I’ve been doing more and more hand-lettering in the past month, so I wanted to share one of my latest works with you from sketch to finish.
This is an illustration I did for my last week’s blog post Everything is an art project (if you’re an artist or a creative of any kind, I really recommend you to read that one).
Here’s what my lettering process looks like…
1. Ideas and thumbnail sketches
When I wrote the post, I knew I wanted to create a hand-lettered graphic to go along with it, something akin to a “motivational” poster.
I started with some rough composition sketches on a page in my sketchbook that was already covered in watercolor strokes (I’m not too precious with thumbnails). Then I took a clean sheet of paper and sketched the composition again until I’ve found the right one.
I knew I wanted to make the word “Art” more elaborate and unusual, with swirly endings on all the strokes. It took me many tries until I’ve settled on the letter shapes I liked.
2. Real size sketches
The next step was to draw a simple outline of the letters in actual size on a fresh sheet of paper. (I used regular copy paper.) The goal is to get the letter sizes and spacing more or less correct, and to make sure all the words are balanced in the composition. I use a mechanical pencil with a red lead in this first step (to make copying easier later on).
In this case, the words “is an Art” were placed too high and overlapped with the word above. I took another sheet of paper and used my “poor man’s light table” method (a.k.a. a window – I’ve shown how I do that in this post) to copy the outlines in graphite pencil, making sure to fix all the mistakes I noticed on the previous sketch.
After copying the outlines, I started adding thickness to the letters to simulate a brush tip. I went for a low-contrast thickness on most words, and heavy contrast on the word “Art”.
After making sure that there are no more mistakes on the sketch and that I’m pleased with how the letters look, I copied the letters again onto the third paper, this time a heavier 240gsm sheet.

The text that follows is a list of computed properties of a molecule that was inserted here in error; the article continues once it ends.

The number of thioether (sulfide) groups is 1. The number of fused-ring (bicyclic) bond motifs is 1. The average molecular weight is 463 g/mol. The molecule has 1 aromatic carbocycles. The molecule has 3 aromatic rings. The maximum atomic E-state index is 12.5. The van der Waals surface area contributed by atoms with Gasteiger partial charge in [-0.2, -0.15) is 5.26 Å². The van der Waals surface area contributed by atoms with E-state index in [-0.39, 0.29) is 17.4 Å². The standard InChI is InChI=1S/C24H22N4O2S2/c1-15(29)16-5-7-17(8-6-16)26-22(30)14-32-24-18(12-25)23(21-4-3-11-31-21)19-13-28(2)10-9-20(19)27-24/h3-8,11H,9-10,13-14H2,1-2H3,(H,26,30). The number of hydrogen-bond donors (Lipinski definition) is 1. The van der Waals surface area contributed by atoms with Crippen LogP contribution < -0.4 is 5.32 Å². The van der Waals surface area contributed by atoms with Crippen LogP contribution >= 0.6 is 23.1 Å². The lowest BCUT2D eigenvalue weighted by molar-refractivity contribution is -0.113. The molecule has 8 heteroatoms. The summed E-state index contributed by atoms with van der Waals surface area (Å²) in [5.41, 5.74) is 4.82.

I used Sakura Pigma Micron (0.2mm)* to draw the letter outlines, and the Faber-Castell Pitt artist pen* to fill them in. I’ve made the thin lines a bit thicker with the Pitt artist pen, since I knew that I’ll display it in a smaller size on the web, and that the details would get lost.
If you’ve seen my earlier process pieces and my sketching kit, you know that I love to use bristle brush pens for inking, but I’ve noticed that if I want to achieve clean edges, brush pens are pretty unpredictable and leave me with a lot of mistakes to fix. The markers are much neater. I still love brush pens for calligraphy, though!
4. Digital vector
When I was done inking, I scanned the drawing and imported it into Adobe Photoshop to clean up dust and tiny mistakes that I’ve made during the inking process.
After that, I took the cleaned up JPEG image into Adobe Illustrator and used the automatic Image Trace option to turn the raster image into a vector.
I’ve made minor manual edits to some details that were a bit wonky, and saved the vector in AI and PNG formats, to make it ready for use in different ways.
My original plan was to paint the art tools using ink and watercolor, and I even started sketching them. However, I had an unpleasant situation that left me with really low energy and motivation, and I just couldn’t be bothered with things that take much effort.
Then I had an idea – what if, instead of painting every art tool, I just photographed the ones I have in my studio? My initial reaction was that that’s “way too easy”, and I had a lot of resistance toward that idea. Thankfully, I’ve realized that I was getting played on by my perfectionist tendencies, and that if the choice is to finish this project this week, or not finish it for who knows how long, I’ll rather take the easy route.
I’ve set up an impromptu photo studio in my bedroom where the light is better, and laid out my tools on a white background one by one, making sure to photograph them in the exact position they’ll be in on the finished piece, so that the light and shadow directions is the same on each one.
6. Digital photo montage
Lastly, I opened all the files in Photoshop and created the assemblage. I masked the background on each photo using a layer mask, and selected a background color that is slightly darker than the glare on metal tools, with a warm hue.
I added my logo to the bottom, and the image was ready to be shared!
If you’d like this work on your wall to inspire you to see your entire life as an art project, I’ve made the print available for sale in my Society6 shop.
I hope you’ve enjoyed this peek behind my shoulder, and if you’d like to see more of this, let me know in the comments!
About Nela Dunato
Artist, brand designer, teacher, and writer. Author of the book “The Human Centered Brand”. Owner of a boutique branding & design consultancy that helps experienced service-based businesses impress their dream clients.
On this blog I write about art, design, creativity, business, productivity and marketing, and share my creative process and tips. Read more about me...
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